There have been a number of significant recent developments that will be of interest to women who have suffered serious health problems caused by their use of Yaz and Yasmin oral contraceptives.
These stem from the controversy over the safety of the drugs, which respected medical researchers, the U.S. Food and Drug Administration, consumer groups and allegations contained in Yaz and Yasmin lawsuits claim put women at higher risk of suffering blood clots, pulmonary embolisms and deep vein thrombosis.
These developments have been culled from media outlets, medical journals and informational web sites:
- One of the most respected medical organizations in the country, the American College of Obstetricians and Gynecologists, joined in the chorus of warnings about the dangerous side effects of Yaz and Yasmin. The physicians’ group is now warning that the Yaz and Yasmin birth control pills and generics may be putting women at a higher risk of suffering blood clots than other oral contraceptives.
- Researchers from the University of Copenhagen have published results of a study on the Yaz and Yasmin class of birth control pills that was published in the British Medical Journal and shows that women are at higher risk of blood clotting.
- The Food and Drug Administration made public research from a study that the agency funded entitled “Combined Hormonal Contraceptives and the Risk of Cardiovascular Disease Endpoints” that follows up on earlier warnings about the safety of the drugs and shows that contraceptives like Yaz could put women at as much of a 74 percent increase in risk of suffering blood clots, deep vein thrombosis and pulmonary embolism.
- The New York Times confirmed in one of its articles that the FDA sent a warning letter to the manufacturer of Yaz and Yasmin, German pharmaceutical giant Bayer, criticizing the company for not providing greater emphasis on warning patients about the dangerous side effects that the drugs could cause.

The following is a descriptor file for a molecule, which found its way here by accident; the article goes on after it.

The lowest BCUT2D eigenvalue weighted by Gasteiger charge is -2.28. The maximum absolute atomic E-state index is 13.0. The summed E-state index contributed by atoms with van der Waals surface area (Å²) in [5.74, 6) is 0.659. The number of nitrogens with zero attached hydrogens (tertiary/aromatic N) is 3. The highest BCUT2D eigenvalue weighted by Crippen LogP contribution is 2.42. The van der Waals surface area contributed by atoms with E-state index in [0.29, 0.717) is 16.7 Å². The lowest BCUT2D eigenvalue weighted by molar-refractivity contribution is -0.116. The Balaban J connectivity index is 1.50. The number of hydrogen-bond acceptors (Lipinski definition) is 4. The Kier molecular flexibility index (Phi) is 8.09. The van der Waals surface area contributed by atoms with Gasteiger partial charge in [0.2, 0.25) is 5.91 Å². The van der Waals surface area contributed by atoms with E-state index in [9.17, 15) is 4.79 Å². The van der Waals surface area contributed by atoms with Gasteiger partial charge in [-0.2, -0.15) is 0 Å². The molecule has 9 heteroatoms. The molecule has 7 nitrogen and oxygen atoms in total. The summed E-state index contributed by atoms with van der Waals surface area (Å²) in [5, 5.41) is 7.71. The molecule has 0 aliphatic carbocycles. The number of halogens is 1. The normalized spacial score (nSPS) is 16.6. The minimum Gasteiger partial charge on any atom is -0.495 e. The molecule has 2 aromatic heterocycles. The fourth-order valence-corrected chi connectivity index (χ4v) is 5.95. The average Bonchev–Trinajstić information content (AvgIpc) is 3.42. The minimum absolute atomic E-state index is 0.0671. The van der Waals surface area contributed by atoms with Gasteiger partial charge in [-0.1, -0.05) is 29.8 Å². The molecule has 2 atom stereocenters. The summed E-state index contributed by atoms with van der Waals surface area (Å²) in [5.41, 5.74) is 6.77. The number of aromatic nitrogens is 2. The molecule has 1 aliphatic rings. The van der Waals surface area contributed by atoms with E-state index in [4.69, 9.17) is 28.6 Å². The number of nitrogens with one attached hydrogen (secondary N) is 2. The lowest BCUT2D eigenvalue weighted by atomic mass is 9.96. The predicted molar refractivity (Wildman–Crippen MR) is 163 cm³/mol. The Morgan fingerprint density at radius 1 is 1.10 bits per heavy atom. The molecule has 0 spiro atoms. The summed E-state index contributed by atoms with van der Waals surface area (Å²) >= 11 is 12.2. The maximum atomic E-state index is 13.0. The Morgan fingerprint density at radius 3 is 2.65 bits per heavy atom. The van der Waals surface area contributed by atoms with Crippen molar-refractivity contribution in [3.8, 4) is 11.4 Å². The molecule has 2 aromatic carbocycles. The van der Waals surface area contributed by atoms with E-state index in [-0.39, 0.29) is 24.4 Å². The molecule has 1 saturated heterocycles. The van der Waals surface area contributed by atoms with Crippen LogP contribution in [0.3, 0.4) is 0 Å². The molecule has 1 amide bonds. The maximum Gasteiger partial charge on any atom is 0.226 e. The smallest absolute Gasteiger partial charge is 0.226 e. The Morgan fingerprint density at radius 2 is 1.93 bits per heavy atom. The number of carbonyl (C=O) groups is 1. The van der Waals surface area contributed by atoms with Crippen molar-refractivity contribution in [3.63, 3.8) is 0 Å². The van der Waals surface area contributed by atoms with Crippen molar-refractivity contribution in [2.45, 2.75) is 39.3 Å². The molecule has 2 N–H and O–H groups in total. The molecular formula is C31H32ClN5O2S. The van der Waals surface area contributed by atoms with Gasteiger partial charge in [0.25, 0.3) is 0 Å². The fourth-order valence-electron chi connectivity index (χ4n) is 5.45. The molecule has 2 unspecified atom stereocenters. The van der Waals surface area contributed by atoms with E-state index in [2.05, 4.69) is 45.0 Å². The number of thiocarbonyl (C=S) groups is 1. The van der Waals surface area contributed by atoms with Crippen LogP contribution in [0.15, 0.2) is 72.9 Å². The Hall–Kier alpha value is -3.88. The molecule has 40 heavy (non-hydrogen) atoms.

- The FDA, acting in response to a growing number of adverse event reports updates the warning labels on Yaz, Yasmin and other contraceptives containing drospirenone to reflect the fact that taking those pills could put women at three times the risk of suffering a blood clot than women not using pills containing drospirenone.
- Federal court officials now estimate that over 10,000 women have filed claims in connection with Yaz and Yasmin multi-district litigation now being coordinated by a judge in Illinois presiding over allegations of dangerous side effects from the pills.
- Bayer confirms published reports documenting that the company has spent nearly $150 million to settle some of the thousands of lawsuits filed against it over Yaz and Yasmin side effects and financial media experts estimate that eventual legal costs in the litigation may soar into the billions of dollars.
- Even as a federal judge authorizes Bayer to enter into settlements with women who filed Yaz and Yasmin lawsuits over adverse side effects lawyers for these women announce that they are still accepting cases from other women who have yet to file claims over the serious Yaz and Yasmin health problems they have suffered.
- Amid its massive legal expenses in dealing with Yaz and Yasmin lawsuits as well as litigation over other products, Bayer recently reported to investors that it has suffered a third-quarter drop of 18 percent in net income.